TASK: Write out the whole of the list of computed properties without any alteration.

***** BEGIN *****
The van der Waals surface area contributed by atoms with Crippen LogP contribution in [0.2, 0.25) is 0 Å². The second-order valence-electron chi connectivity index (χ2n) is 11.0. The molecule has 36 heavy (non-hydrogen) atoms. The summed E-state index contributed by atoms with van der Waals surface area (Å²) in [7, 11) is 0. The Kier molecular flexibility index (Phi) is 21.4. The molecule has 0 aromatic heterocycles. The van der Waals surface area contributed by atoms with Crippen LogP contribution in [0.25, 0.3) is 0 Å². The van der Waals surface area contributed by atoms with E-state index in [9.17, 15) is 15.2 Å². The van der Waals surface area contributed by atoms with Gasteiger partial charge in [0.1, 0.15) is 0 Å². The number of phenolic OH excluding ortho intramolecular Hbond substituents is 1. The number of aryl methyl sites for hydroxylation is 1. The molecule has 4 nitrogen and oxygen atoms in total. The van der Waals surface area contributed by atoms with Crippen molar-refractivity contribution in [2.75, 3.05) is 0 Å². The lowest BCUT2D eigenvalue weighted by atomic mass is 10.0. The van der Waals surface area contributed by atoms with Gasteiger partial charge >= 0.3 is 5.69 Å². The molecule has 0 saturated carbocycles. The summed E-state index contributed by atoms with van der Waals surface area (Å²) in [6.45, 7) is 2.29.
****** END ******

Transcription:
The van der Waals surface area contributed by atoms with Crippen LogP contribution in [0.2, 0.25) is 0 Å². The second-order valence-electron chi connectivity index (χ2n) is 11.0. The molecule has 36 heavy (non-hydrogen) atoms. The summed E-state index contributed by atoms with van der Waals surface area (Å²) in [7, 11) is 0. The Kier molecular flexibility index (Phi) is 21.4. The molecule has 0 aromatic heterocycles. The van der Waals surface area contributed by atoms with Crippen LogP contribution in [0.25, 0.3) is 0 Å². The van der Waals surface area contributed by atoms with E-state index in [9.17, 15) is 15.2 Å². The van der Waals surface area contributed by atoms with Gasteiger partial charge in [0.1, 0.15) is 0 Å². The number of phenolic OH excluding ortho intramolecular Hbond substituents is 1. The number of aryl methyl sites for hydroxylation is 1. The molecule has 4 nitrogen and oxygen atoms in total. The van der Waals surface area contributed by atoms with Crippen molar-refractivity contribution in [2.75, 3.05) is 0 Å². The lowest BCUT2D eigenvalue weighted by atomic mass is 10.0. The van der Waals surface area contributed by atoms with Gasteiger partial charge >= 0.3 is 5.69 Å². The molecule has 0 saturated carbocycles. The summed E-state index contributed by atoms with van der Waals surface area (Å²) in [6.45, 7) is 2.29.